Haunted, they say, believing
the soft, shifty
dunes are made up
of false promises.
is the other half
of a conversation.
to the dead.
“The boys are doing reallt well.”
nothing is so
until it has been witnessed.
the bits are iffy;
the forces that bind them,
by Rae Armantrout
from Poetry, Vol. 192. No. 3, June
publisher: Poetry, Chicago, 2008
Jacob Burak in Aeon (Photo by Springer Collection/Corbis):
I have good news and bad news. Which would you like first? If it’s bad news, you’re in good company – that’s what most people pick. But why?
Negative events affect us more than positive ones. We remember them more vividly and they play a larger role in shaping our lives. Farewells, accidents, bad parenting, financial losses and even a random snide comment take up most of our psychic space, leaving little room for compliments or pleasant experiences to help us along life’s challenging path. The staggering human ability to adapt ensures that joy over a salary hike will abate within months, leaving only a benchmark for future raises. We feel pain, but not the absence of it.
Hundreds of scientific studies from around the world confirm our negativity bias: while a good day has no lasting effect on the following day, a bad day carries over. We process negative data faster and more thoroughly than positive data, and they affect us longer. Socially, we invest more in avoiding a bad reputation than in building a good one. Emotionally, we go to greater lengths to avoid a bad mood than to experience a good one. Pessimists tend to assess their health more accurately than optimists. In our era of political correctness, negative remarks stand out and seem more authentic. People – even babies as young as six months old – are quick to spot an angry face in a crowd, but slower to pick out a happy one; in fact, no matter how many smiles we see in that crowd, we will always spot the angry face first.
D.D. Guttenplan in The Nation (AP Photo/Jill Lawlless):
The question on the ballot is simple—and binding: “Should Scotland be an independent country?” For most Scots, the answer is simple, too. Polls show at least 40 percent on either side, with the Noes ahead—but the Yeses gaining. “England looks like a strange country,” says Lesley Riddoch, author of Blossom: What Scotland Needs to Flourish. “That’s what you can’t see if you live in it.”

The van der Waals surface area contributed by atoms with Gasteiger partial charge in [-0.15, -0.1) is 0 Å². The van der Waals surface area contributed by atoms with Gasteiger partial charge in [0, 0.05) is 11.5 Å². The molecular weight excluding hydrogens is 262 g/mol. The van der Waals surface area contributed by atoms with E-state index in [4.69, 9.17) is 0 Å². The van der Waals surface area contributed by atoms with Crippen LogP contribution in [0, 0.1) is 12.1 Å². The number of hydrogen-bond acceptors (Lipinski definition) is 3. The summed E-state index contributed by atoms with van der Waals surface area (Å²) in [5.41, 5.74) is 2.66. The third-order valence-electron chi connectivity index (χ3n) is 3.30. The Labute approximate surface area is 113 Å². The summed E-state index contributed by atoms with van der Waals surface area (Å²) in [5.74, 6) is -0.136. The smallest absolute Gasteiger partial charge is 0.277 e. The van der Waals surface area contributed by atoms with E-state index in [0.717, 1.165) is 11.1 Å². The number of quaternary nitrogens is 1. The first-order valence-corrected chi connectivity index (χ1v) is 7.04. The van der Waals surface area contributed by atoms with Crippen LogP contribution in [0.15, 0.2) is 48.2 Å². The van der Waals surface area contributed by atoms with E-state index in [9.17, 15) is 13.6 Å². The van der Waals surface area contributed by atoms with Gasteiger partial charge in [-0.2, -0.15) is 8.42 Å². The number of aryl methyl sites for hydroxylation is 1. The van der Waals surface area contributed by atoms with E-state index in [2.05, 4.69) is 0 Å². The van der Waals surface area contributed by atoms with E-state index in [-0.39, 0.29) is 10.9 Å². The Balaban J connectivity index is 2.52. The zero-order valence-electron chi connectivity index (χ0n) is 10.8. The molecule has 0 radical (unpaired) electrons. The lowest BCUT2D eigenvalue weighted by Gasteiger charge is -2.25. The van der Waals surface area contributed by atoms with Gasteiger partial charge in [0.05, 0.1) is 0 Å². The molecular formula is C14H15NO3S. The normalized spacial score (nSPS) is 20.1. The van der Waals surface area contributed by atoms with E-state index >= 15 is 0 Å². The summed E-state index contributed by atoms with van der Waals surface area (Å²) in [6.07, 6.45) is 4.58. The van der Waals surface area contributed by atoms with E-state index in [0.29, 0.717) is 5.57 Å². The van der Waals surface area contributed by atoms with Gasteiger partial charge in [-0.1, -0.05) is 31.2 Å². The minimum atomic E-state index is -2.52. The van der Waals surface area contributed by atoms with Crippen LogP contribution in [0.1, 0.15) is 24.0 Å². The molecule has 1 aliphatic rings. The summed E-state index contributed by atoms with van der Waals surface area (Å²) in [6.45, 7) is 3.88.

“If we split we’re no’ going to have an army, a navy or an air force—just a coast guard,” says the taxi driver who picks me up at Edinburgh’s Waverly Station. “You can only defend an island if we stick together.”
Anxiety about how Scotland would fare on its own is a common theme among No supporters—though more often expressed in terms of economics than national security. Would the Royal Bank of Scotland—which got a £46 billion bailout from the British taxpayer in 2008—have survived? Can a small country generate the jobs, and the exports, needed to prosper in the global economy?
Alex Salmond, leader of the Scottish Nationalist Party (SNP), argues that thanks to North Sea oil, “Scotland is one of the richest countries in the world, wealthier per head than France, the UK and Japan.” Speaking at a forum at Edinburgh University, Salmond’s biographer, David Torrance, dismissed such claims as “intellectually dishonest.”
Nor is Torrance sympathetic to the view that only the dead hand of London-centered rule keeps Scotland from becoming a Scandinavian-style social democracy. “All the tools required to decrease inequality—taxation, property tax, education, welfare provision—already exist,” says Torrance, pointing out that the Scottish Parliament currently controls spending on health and education, and that Labour and the Tories have both pledged greater devolution if the referendum fails.